But Ua was not happy. The light shone right in his eyes and woke him up. He grumbled and roared and the skies shook with thunder and lightning. He couldn’t sleep.

Again, Rivan didn’t know what to do and he went to the old man. This time he was watering a patch of flowers and whistling while he worked. ‘We only need the sun half of the time,’ said the old man. ‘Put it up in the morning, and take it down at night.’ That was a good idea, but only if the ants could help. He asked, but only some of their number were willing to help, and they wanted something in return. What do you think it was?”

Garik had no idea. “Gold?”

“What would ants do with gold?”

Garik thought harder. What did some ants have that others didn’t?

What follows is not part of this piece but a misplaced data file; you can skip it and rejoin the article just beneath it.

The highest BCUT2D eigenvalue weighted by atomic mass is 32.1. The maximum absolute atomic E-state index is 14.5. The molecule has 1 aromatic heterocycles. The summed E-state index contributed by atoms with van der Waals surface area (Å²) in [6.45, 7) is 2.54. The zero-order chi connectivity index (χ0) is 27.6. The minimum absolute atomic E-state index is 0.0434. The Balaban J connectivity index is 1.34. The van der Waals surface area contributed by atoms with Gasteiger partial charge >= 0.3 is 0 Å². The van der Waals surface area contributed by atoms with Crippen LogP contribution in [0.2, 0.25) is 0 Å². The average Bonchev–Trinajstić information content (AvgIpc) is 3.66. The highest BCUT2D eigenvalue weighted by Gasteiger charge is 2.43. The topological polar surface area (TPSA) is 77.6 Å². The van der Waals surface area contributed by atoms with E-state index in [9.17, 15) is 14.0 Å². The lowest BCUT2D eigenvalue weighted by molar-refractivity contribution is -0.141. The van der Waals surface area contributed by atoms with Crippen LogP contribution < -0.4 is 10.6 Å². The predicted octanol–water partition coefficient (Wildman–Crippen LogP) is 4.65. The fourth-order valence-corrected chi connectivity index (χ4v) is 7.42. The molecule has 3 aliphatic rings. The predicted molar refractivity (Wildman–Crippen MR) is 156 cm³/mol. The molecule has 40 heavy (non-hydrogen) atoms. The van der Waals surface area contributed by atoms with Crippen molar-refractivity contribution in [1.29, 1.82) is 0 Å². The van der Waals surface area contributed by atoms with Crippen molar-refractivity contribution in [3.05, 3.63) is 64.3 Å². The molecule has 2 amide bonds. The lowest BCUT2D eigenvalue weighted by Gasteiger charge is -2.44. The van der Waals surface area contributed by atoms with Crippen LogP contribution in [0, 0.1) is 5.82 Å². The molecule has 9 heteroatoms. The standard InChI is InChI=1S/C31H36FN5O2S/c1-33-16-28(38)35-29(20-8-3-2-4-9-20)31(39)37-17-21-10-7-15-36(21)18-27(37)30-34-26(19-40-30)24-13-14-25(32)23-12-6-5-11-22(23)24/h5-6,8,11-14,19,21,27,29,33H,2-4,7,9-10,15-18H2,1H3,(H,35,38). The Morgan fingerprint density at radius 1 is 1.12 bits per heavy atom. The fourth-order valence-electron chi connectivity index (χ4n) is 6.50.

“Very good. Very good. Yes, Ea gave them wings, and now these flying ants take the sun up every morning and down every night. That’s why you should never crush an ant, of any kind. Without them, we’d have no day time.”

Garik stared at the beautiful orange around the center of the weaving. Someday, he too would weave the stories into something this beautiful with his own hands.

Photo by Yann (Own work) [GFDL or CC-BY-SA-3.0-2.5-2.0-1.0], via Wikimedia Commons
Posted by: Kathryn Hulick | September 15, 2012

A Shattered Mirror

Shattered Mirror

She is a ghost half-seen through a shattered mirror. An echo of something better forgotten. She has my name, Monica, but she’s not me.

How many lies lead to truth? The first one you tell is so small, so perfect. It falls from your mouth and bounces through the world like a single pebble skipping across a lake. Plunk, down it goes, and no one will ever, ever find it.